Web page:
Mandatory In-Service Training: In order to maintain state certification, any in-service training mandated by the established County Probation and Parole Officers' Firearm Education and Training Commission, shall be attended by all weapon-carrying officers.

    Failure to Qualify at the Initial Training: If an officer fails to qualify, he/she shall be given a second opportunity to participate in the next available training course. Any officer requesting a third opportunity must receive authorization from the Chief Adult Probation/Parole Officer.

    Failure to Requalify: If an officer fails to requalify, he/she shall be given a second opportunity to participate in the next available training course. Any officer requesting a third opportunity must receive authorization from the Chief Adult Probation/Parole Officer. Failure to requalify will result in the temporary suspension of authorization to carry a firearm. When an officer fails to requalify, then he/she must attend the initial firearms academy.

    Failure to Qualify By New Employee: An officer hired after the adoption of this policy statement and fails to qualify/requalify as set forth in this policy statement, will be offered additional training. Failure to qualify thereafter will result in a departmental inquiry as to the reasons an officer failed to qualify. A recommendation will be made to the court concerning the employment status of the officer.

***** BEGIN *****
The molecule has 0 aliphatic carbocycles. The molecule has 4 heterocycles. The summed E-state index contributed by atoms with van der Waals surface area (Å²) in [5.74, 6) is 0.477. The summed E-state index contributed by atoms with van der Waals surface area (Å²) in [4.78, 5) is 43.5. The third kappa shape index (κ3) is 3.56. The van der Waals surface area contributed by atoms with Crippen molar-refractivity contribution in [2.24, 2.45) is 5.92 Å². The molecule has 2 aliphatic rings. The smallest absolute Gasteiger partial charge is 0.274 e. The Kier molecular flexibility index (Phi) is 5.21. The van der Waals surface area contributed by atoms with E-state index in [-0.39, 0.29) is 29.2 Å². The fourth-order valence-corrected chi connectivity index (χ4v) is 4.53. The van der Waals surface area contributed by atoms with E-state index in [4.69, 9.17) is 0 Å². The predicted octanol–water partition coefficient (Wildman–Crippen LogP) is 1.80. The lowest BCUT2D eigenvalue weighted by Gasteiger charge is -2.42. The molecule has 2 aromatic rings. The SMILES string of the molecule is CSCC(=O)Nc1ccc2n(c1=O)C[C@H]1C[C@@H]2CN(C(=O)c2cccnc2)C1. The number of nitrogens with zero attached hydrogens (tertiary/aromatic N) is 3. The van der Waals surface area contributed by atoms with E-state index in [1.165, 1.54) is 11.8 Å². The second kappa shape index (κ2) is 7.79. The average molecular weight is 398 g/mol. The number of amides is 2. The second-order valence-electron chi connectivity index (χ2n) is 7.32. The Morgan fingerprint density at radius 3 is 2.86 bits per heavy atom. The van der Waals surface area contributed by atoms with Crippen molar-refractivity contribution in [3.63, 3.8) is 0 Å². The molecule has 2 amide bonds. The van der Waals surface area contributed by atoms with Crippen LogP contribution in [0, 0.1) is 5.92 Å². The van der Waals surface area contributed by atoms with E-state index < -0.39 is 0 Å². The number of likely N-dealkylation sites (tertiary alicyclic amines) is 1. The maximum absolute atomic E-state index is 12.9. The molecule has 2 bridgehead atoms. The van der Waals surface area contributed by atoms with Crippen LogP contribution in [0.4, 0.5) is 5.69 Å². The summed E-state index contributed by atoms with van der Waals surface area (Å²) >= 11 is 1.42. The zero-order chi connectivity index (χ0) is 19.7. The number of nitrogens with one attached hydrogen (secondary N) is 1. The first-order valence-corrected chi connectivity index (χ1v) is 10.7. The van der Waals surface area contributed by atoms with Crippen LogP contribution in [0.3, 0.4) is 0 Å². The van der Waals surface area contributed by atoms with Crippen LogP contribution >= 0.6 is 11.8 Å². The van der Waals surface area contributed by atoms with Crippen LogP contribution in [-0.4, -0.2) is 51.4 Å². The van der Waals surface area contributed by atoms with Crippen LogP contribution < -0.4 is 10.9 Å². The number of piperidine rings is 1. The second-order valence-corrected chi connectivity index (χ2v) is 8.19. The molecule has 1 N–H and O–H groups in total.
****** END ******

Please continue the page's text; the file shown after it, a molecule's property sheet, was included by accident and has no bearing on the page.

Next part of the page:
Independent Firearms Practice: Officers authorized to carry a firearm may practice with their issued firearm on the employee's own time. The practice must occur only at a firing range, public or private. The department will only issue 200 rounds of practice ammunition to an officer attending the initial firearms training academy and requalification. The officer must purchase all other practice ammunition.

    Training Ammunition: The department shall issue the appropriate number of rounds required for initial qualification and requalification. Approved training ammunition is new, factory-loaded, 124 grain, 9 mm rounds. The department will only issue ammunition to the officer for two attempts at qualification. Any other authorized attempts to qualify will require the officer to purchase the ammunition approved by the department.

    Familiarization Training: All adult probation/parole officers will be required to complete a firearms familiarization course, when available.